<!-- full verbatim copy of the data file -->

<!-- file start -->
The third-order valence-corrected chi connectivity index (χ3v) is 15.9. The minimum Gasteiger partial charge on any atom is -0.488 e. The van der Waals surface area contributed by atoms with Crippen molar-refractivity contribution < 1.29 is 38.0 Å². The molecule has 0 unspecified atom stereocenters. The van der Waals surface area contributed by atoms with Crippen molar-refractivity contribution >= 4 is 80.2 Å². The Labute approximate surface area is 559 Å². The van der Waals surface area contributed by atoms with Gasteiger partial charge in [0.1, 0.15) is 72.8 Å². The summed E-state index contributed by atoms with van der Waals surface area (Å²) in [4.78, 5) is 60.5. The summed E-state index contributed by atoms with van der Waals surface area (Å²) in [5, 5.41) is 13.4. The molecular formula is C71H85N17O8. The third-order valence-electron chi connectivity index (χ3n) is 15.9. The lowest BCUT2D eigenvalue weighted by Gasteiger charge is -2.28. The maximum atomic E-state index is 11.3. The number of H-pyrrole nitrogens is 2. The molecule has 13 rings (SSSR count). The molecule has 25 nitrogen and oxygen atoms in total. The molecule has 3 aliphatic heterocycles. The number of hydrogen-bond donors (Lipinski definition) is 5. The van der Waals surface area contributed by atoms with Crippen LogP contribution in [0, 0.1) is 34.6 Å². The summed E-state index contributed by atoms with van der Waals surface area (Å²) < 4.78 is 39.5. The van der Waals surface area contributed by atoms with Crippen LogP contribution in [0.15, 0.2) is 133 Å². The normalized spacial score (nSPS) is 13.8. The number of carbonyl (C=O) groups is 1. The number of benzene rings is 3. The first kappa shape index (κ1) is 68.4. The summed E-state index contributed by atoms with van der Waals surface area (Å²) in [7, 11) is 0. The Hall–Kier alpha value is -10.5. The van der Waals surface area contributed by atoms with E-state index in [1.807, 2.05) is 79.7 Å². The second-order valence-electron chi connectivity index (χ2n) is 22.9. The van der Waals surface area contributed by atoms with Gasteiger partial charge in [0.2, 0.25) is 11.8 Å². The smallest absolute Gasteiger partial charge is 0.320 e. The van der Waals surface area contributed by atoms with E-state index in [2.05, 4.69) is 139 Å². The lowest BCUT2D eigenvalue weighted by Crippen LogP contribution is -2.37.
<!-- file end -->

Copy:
The third-order valence-corrected chi connectivity index (χ3v) is 15.9. The minimum Gasteiger partial charge on any atom is -0.488 e. The van der Waals surface area contributed by atoms with Crippen molar-refractivity contribution < 1.29 is 38.0 Å². The molecule has 0 unspecified atom stereocenters. The van der Waals surface area contributed by atoms with Crippen molar-refractivity contribution >= 4 is 80.2 Å². The Labute approximate surface area is 559 Å². The van der Waals surface area contributed by atoms with Gasteiger partial charge in [0.1, 0.15) is 72.8 Å². The summed E-state index contributed by atoms with van der Waals surface area (Å²) in [4.78, 5) is 60.5. The summed E-state index contributed by atoms with van der Waals surface area (Å²) in [5, 5.41) is 13.4. The molecular formula is C71H85N17O8. The third-order valence-electron chi connectivity index (χ3n) is 15.9. The lowest BCUT2D eigenvalue weighted by Gasteiger charge is -2.28. The maximum atomic E-state index is 11.3. The number of H-pyrrole nitrogens is 2. The molecule has 13 rings (SSSR count). The molecule has 25 nitrogen and oxygen atoms in total. The molecule has 3 aliphatic heterocycles. The number of hydrogen-bond donors (Lipinski definition) is 5. The van der Waals surface area contributed by atoms with Crippen LogP contribution in [0, 0.1) is 34.6 Å². The summed E-state index contributed by atoms with van der Waals surface area (Å²) < 4.78 is 39.5. The van der Waals surface area contributed by atoms with Crippen LogP contribution in [0.15, 0.2) is 133 Å². The normalized spacial score (nSPS) is 13.8. The number of carbonyl (C=O) groups is 1. The number of benzene rings is 3. The first kappa shape index (κ1) is 68.4. The summed E-state index contributed by atoms with van der Waals surface area (Å²) in [7, 11) is 0. The Hall–Kier alpha value is -10.5. The van der Waals surface area contributed by atoms with E-state index in [1.807, 2.05) is 79.7 Å². The second-order valence-electron chi connectivity index (χ2n) is 22.9. The van der Waals surface area contributed by atoms with Gasteiger partial charge in [0.2, 0.25) is 11.8 Å². The smallest absolute Gasteiger partial charge is 0.320 e. The van der Waals surface area contributed by atoms with E-state index in [2.05, 4.69) is 139 Å². The lowest BCUT2D eigenvalue weighted by Crippen LogP contribution is -2.37.